• The Passage Locator might look for lines in the story that suggest how each character is feeling.
  • The Illustrator might create scenes on a timeline that follow the plot.
  • The Connector might find information about other ways slaves found to educate themselves.
  • The Summarizer might provide a brief summary of each character in the book and describe the kind of person he or she was.
  • The Investigator might look for information about education for African Americans after slavery was abolished.

There are many resource books available with more information about organizing and implementing literature circles. Three such books you may wish to refer to are: *Getting Started with Literature Circles* by Katherine L. Schlick Noe and Nancy J. Johnson (Christopher-Gordon, 1999), *Literature Circles: Voice And Choice in Book Clubs and Reading Groups* by Harvey Daniels (Stenhouse, 2002), and *Literature Circles Resource Guide* by Bonnie Campbell Hill, Katherine L. Schlick Noe, and Nancy J. Johnson (Christopher-Gordon, 2000).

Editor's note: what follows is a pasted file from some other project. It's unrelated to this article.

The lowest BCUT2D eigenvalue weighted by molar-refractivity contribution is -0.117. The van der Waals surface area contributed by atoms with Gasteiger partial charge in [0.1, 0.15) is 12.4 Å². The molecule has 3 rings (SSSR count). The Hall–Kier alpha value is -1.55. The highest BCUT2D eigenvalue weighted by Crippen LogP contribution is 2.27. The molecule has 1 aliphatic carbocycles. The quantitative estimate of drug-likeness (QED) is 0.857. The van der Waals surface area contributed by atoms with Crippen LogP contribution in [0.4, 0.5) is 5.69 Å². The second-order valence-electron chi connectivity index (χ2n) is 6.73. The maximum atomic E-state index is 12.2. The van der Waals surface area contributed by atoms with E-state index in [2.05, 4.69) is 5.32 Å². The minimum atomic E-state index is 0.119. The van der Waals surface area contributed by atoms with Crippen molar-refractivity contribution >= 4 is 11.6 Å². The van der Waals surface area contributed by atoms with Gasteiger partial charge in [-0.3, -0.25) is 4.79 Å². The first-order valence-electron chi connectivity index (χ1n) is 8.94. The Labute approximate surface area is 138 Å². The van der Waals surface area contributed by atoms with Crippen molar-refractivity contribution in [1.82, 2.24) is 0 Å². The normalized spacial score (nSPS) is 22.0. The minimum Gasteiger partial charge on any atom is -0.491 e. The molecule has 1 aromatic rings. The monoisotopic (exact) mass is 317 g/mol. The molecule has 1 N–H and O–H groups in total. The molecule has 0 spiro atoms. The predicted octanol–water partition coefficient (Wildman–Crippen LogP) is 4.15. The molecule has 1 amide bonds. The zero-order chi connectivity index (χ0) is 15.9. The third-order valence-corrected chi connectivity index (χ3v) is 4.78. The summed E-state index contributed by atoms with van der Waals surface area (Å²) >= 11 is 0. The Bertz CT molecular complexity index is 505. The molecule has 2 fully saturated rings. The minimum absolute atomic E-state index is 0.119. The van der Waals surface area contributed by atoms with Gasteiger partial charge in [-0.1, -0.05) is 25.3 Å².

Reader's Response
Use the following questions or similar ones to help students practice active reading and personalize their responses to the book. Suggest that students respond in reader’s journals, essays, or oral discussion.

  1. What characteristics helped Henry succeed in learning to read and write? What things in his environment held him back?
  2. What are the most positive parts of the story? What are the least positive? Why do you think so?
  3. How do students in your school show their determination to learn in and out of school? Do they have to make sacrifices to make sure they become educated? If so, what kinds of sacrifices do they make?